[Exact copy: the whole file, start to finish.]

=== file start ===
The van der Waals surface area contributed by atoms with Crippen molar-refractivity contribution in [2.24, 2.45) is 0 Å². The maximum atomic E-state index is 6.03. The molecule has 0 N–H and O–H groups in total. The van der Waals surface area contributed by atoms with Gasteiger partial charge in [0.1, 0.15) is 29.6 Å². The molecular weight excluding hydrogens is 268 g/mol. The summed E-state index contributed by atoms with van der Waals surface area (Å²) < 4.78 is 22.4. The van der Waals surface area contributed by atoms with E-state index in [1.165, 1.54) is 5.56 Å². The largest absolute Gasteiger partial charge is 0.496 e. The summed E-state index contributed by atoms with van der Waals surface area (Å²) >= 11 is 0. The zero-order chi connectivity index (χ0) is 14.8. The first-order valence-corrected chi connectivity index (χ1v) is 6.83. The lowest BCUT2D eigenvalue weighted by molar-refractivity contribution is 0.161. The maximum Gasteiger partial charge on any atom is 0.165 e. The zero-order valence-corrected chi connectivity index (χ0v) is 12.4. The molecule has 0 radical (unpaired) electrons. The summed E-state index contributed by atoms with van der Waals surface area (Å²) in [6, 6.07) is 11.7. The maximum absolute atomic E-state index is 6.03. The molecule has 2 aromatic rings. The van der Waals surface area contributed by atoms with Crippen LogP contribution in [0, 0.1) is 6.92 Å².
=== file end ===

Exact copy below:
The van der Waals surface area contributed by atoms with Crippen molar-refractivity contribution in [2.24, 2.45) is 0 Å². The maximum atomic E-state index is 6.03. The molecule has 0 N–H and O–H groups in total. The van der Waals surface area contributed by atoms with Gasteiger partial charge in [0.1, 0.15) is 29.6 Å². The molecular weight excluding hydrogens is 268 g/mol. The summed E-state index contributed by atoms with van der Waals surface area (Å²) < 4.78 is 22.4. The van der Waals surface area contributed by atoms with E-state index in [1.165, 1.54) is 5.56 Å². The largest absolute Gasteiger partial charge is 0.496 e. The summed E-state index contributed by atoms with van der Waals surface area (Å²) >= 11 is 0. The zero-order chi connectivity index (χ0) is 14.8. The first-order valence-corrected chi connectivity index (χ1v) is 6.83. The lowest BCUT2D eigenvalue weighted by molar-refractivity contribution is 0.161. The maximum Gasteiger partial charge on any atom is 0.165 e. The zero-order valence-corrected chi connectivity index (χ0v) is 12.4. The molecule has 0 radical (unpaired) electrons. The summed E-state index contributed by atoms with van der Waals surface area (Å²) in [6, 6.07) is 11.7. The maximum absolute atomic E-state index is 6.03. The molecule has 2 aromatic rings. The van der Waals surface area contributed by atoms with Crippen LogP contribution in [0, 0.1) is 6.92 Å².